The first step to selling any vehicle with a loan balance is to contact the lender and get the pay-off amount. Call your lender and request a 10-day payoff. This is the total amount that they will accept to close the loan. That amount is generally good for 10 days. See if your
lender will negotiate with you on the pay off. It never hurts to ask, and you may be surprised to find out that your lender will accept a lower amount than what you actually owe. The lower the amount you have to pay toward the bank is either money in your pocket or more value to your trade. Coming in to the dealership with a pre-negotiated 10-day payoff is tremendously beneficial for you and the dealership.
Determine the value of your car
Once you have your payoff from the lender, use an online value estimator like Kelly Blue Book to get an idea of the amount of equity or negative equity you have in the vehicle.
If you’re "upside down"There is a possibility that you are “under-water” or "upside down" on your loan. After speaking to your lender and determining the value of your car, you may find that you owe more than your car is worth. If you are in a financial situation where it is absolutely necessary to get out of your loan, you may be forced to take a loss on the vehicle during sale. If you are using your vehicle as a trade on a cash deal, you may have to put additional money toward to negative value. If you are trading in your vehicle to get another vehicle with a lower payment, the dealership will likely roll the balance into your new loan.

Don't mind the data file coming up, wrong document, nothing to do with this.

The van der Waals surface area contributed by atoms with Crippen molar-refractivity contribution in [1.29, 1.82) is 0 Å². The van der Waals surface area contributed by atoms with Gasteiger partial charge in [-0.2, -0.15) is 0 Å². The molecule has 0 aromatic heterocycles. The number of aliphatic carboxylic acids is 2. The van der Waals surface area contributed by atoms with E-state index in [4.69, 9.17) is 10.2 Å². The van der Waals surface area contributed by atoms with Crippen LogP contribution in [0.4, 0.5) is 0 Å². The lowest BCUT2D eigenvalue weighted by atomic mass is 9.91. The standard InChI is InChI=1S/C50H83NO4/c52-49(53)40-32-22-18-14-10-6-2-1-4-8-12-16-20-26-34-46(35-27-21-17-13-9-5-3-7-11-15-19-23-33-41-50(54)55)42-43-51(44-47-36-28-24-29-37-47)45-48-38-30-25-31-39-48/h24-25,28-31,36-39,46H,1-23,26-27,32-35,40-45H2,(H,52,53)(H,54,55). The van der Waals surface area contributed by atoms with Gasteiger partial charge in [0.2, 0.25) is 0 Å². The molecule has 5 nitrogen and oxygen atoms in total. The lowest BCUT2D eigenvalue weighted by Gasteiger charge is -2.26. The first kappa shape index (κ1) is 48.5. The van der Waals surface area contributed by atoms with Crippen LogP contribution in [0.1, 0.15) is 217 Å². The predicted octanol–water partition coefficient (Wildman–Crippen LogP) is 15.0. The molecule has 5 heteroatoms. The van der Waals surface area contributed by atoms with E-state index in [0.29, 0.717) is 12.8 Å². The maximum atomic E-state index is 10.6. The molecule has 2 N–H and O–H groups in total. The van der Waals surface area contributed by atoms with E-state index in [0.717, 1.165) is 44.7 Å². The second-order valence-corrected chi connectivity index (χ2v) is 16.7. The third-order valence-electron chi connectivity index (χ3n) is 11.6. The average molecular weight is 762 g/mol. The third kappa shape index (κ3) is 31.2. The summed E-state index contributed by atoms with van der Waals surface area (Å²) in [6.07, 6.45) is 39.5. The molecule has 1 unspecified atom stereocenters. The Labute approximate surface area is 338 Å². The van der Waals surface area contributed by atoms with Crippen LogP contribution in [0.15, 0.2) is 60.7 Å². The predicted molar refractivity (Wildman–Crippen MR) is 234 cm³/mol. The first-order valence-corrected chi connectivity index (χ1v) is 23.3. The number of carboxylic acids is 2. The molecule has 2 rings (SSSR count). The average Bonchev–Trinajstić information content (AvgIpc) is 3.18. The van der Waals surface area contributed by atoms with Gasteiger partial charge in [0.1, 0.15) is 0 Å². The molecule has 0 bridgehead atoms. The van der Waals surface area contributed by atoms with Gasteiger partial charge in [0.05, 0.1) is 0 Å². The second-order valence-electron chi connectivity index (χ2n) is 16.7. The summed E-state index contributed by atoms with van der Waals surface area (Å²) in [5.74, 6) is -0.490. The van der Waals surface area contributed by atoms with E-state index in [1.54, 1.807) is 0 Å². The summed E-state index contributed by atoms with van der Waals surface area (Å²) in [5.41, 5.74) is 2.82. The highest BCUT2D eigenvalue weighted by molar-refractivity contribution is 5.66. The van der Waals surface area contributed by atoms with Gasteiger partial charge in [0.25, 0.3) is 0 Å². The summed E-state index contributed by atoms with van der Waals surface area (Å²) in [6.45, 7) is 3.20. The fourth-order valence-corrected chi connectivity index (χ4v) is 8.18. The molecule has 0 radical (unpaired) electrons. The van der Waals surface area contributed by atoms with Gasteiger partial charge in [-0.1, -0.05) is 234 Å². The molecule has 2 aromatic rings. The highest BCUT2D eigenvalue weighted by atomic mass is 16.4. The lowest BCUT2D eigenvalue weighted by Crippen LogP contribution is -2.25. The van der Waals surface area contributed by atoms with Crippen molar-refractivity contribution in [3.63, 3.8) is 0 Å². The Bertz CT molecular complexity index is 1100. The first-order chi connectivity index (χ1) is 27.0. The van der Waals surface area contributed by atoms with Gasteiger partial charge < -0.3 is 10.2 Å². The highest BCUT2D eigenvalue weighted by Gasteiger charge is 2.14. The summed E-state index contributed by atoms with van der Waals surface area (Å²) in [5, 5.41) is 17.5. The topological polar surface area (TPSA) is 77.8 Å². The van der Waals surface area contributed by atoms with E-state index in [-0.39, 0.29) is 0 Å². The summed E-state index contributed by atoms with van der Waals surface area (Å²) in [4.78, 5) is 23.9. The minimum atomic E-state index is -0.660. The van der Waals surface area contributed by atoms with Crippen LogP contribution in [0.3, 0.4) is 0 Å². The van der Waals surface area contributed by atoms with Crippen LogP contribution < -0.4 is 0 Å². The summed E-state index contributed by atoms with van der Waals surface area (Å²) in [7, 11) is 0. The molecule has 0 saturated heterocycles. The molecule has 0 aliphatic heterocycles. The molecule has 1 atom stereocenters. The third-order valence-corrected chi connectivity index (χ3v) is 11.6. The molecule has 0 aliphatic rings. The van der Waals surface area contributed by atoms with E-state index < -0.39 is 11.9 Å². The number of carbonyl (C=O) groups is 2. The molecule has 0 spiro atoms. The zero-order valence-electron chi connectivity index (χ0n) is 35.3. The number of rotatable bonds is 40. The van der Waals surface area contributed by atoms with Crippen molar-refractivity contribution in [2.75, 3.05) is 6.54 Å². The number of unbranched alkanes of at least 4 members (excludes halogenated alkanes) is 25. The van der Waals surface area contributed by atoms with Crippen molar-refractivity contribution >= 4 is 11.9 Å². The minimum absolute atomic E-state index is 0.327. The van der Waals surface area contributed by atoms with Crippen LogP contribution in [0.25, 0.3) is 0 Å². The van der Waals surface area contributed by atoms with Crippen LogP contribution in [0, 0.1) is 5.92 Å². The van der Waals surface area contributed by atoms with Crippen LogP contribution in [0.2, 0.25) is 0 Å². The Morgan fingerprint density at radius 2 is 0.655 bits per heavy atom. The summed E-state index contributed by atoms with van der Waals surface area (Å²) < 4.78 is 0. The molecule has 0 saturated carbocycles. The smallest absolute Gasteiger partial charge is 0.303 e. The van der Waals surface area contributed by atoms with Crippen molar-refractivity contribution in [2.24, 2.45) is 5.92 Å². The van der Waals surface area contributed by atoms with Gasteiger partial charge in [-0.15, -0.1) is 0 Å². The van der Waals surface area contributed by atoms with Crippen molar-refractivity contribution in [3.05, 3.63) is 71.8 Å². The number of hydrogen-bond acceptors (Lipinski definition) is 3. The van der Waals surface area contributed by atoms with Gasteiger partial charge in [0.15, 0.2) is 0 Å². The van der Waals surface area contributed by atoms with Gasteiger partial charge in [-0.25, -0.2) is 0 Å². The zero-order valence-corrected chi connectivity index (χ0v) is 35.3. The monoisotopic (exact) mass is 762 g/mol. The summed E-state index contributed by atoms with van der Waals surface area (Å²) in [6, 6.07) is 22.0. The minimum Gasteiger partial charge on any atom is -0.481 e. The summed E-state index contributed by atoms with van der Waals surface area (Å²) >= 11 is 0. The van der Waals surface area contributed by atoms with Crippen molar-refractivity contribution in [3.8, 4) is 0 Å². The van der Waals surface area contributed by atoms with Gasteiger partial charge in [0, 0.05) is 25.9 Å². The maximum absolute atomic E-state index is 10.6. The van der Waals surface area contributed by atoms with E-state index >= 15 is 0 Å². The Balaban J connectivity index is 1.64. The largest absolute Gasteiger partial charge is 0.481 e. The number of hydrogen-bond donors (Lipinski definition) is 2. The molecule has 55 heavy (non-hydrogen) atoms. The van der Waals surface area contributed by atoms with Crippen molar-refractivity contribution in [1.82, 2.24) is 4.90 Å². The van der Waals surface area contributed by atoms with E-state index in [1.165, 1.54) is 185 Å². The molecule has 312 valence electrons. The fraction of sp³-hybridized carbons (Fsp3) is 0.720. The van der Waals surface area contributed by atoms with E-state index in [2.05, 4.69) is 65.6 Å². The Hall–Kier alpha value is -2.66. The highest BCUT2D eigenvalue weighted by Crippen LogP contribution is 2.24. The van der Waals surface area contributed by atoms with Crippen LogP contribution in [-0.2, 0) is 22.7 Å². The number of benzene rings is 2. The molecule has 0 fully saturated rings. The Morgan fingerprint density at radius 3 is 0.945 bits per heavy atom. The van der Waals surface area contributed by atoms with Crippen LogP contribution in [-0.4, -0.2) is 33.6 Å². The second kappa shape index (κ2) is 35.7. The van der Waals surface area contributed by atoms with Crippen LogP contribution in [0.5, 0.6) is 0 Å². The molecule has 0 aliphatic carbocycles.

Ask your lender about the payoff process
Every lender has different processes for closing a loan. They may need specific documents, or information. They may have a separate payment processing center for payoffs. Asking your lender the specifics about the process will save time and prevent possible problems.
Trading Your Vehicle
Trading your vehicle is the easiest way to sell a car that has a loan balance. Dealers, like ours are familiar with the process and will handle all of the paperwork for you. All you’ll need is the information for your current auto loan account. The lender will handle all of the paperwork and payoff with your lender.
If you’re really stuck and considering walking away, you can allow the lender to repossess the vehicle. If you are left with only this option, be sure to call the lender and offer voluntary repossession. By volunteering to return the car, you will avoid costly repossession fees, and may be able to work out a deal with the lender to avoid them filing a judgment for the remaining balance. If you can avoid repossession, it’s best to do so. Voluntary repossession is always an option, but it should be your last resort.